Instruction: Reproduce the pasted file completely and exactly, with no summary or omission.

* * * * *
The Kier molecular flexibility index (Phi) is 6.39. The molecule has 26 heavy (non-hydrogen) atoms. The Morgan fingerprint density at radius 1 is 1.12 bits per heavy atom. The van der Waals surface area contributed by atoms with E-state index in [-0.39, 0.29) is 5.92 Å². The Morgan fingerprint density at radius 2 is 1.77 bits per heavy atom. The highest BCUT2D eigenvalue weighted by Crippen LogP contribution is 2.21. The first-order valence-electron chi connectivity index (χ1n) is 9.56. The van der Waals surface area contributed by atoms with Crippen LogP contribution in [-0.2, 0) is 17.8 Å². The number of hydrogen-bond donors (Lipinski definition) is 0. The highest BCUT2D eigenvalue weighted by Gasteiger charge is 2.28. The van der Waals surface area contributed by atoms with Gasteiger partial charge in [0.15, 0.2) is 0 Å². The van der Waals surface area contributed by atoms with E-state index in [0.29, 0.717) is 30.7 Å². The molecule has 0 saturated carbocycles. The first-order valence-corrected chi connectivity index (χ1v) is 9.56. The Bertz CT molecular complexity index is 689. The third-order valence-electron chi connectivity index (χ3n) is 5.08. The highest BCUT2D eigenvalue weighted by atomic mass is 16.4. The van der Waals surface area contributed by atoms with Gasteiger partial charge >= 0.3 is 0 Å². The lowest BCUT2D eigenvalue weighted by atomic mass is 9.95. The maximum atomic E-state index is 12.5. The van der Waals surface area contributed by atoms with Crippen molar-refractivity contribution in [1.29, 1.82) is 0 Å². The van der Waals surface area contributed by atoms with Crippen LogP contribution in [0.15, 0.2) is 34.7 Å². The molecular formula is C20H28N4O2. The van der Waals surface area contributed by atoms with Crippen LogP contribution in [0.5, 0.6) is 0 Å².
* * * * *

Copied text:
The Kier molecular flexibility index (Phi) is 6.39. The molecule has 26 heavy (non-hydrogen) atoms. The Morgan fingerprint density at radius 1 is 1.12 bits per heavy atom. The van der Waals surface area contributed by atoms with E-state index in [-0.39, 0.29) is 5.92 Å². The Morgan fingerprint density at radius 2 is 1.77 bits per heavy atom. The highest BCUT2D eigenvalue weighted by Crippen LogP contribution is 2.21. The first-order valence-electron chi connectivity index (χ1n) is 9.56. The van der Waals surface area contributed by atoms with Crippen LogP contribution in [-0.2, 0) is 17.8 Å². The number of hydrogen-bond donors (Lipinski definition) is 0. The highest BCUT2D eigenvalue weighted by Gasteiger charge is 2.28. The van der Waals surface area contributed by atoms with Gasteiger partial charge in [0.15, 0.2) is 0 Å². The van der Waals surface area contributed by atoms with E-state index in [0.29, 0.717) is 30.7 Å². The molecule has 0 saturated carbocycles. The first-order valence-corrected chi connectivity index (χ1v) is 9.56. The Bertz CT molecular complexity index is 689. The third-order valence-electron chi connectivity index (χ3n) is 5.08. The highest BCUT2D eigenvalue weighted by atomic mass is 16.4. The van der Waals surface area contributed by atoms with Gasteiger partial charge >= 0.3 is 0 Å². The lowest BCUT2D eigenvalue weighted by atomic mass is 9.95. The maximum atomic E-state index is 12.5. The van der Waals surface area contributed by atoms with Crippen molar-refractivity contribution in [1.29, 1.82) is 0 Å². The van der Waals surface area contributed by atoms with Crippen LogP contribution in [0.15, 0.2) is 34.7 Å². The molecular formula is C20H28N4O2. The van der Waals surface area contributed by atoms with Crippen LogP contribution in [0.5, 0.6) is 0 Å².